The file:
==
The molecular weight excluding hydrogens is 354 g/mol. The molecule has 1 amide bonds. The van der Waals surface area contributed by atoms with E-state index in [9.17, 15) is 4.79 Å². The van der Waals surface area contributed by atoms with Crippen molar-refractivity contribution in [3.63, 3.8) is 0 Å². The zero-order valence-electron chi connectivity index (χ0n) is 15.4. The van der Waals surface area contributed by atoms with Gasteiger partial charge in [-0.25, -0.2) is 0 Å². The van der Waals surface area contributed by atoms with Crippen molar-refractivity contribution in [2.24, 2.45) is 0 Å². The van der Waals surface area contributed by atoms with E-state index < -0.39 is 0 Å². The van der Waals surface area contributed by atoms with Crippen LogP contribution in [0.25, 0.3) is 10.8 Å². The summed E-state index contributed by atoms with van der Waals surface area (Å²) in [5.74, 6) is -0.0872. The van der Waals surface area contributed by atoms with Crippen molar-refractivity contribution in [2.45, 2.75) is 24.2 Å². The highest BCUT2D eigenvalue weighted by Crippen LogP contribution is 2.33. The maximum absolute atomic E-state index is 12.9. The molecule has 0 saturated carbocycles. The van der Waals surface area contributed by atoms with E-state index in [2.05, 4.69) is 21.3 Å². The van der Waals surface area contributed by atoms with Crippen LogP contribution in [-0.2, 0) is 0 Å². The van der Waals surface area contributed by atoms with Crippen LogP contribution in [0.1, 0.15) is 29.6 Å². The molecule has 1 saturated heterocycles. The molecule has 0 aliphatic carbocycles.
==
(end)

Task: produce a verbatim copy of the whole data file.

The molecular weight excluding hydrogens is 354 g/mol. The molecule has 1 amide bonds. The van der Waals surface area contributed by atoms with E-state index in [9.17, 15) is 4.79 Å². The van der Waals surface area contributed by atoms with Crippen molar-refractivity contribution in [3.63, 3.8) is 0 Å². The zero-order valence-electron chi connectivity index (χ0n) is 15.4. The van der Waals surface area contributed by atoms with Gasteiger partial charge in [-0.25, -0.2) is 0 Å². The van der Waals surface area contributed by atoms with Crippen molar-refractivity contribution in [2.24, 2.45) is 0 Å². The van der Waals surface area contributed by atoms with E-state index < -0.39 is 0 Å². The van der Waals surface area contributed by atoms with Crippen LogP contribution in [0.25, 0.3) is 10.8 Å². The summed E-state index contributed by atoms with van der Waals surface area (Å²) in [5.74, 6) is -0.0872. The van der Waals surface area contributed by atoms with Crippen molar-refractivity contribution in [2.45, 2.75) is 24.2 Å². The highest BCUT2D eigenvalue weighted by Crippen LogP contribution is 2.33. The maximum absolute atomic E-state index is 12.9. The molecule has 0 saturated carbocycles. The van der Waals surface area contributed by atoms with E-state index in [2.05, 4.69) is 21.3 Å². The van der Waals surface area contributed by atoms with Crippen LogP contribution in [-0.2, 0) is 0 Å². The van der Waals surface area contributed by atoms with Crippen LogP contribution in [0.1, 0.15) is 29.6 Å². The molecule has 1 saturated heterocycles. The molecule has 0 aliphatic carbocycles.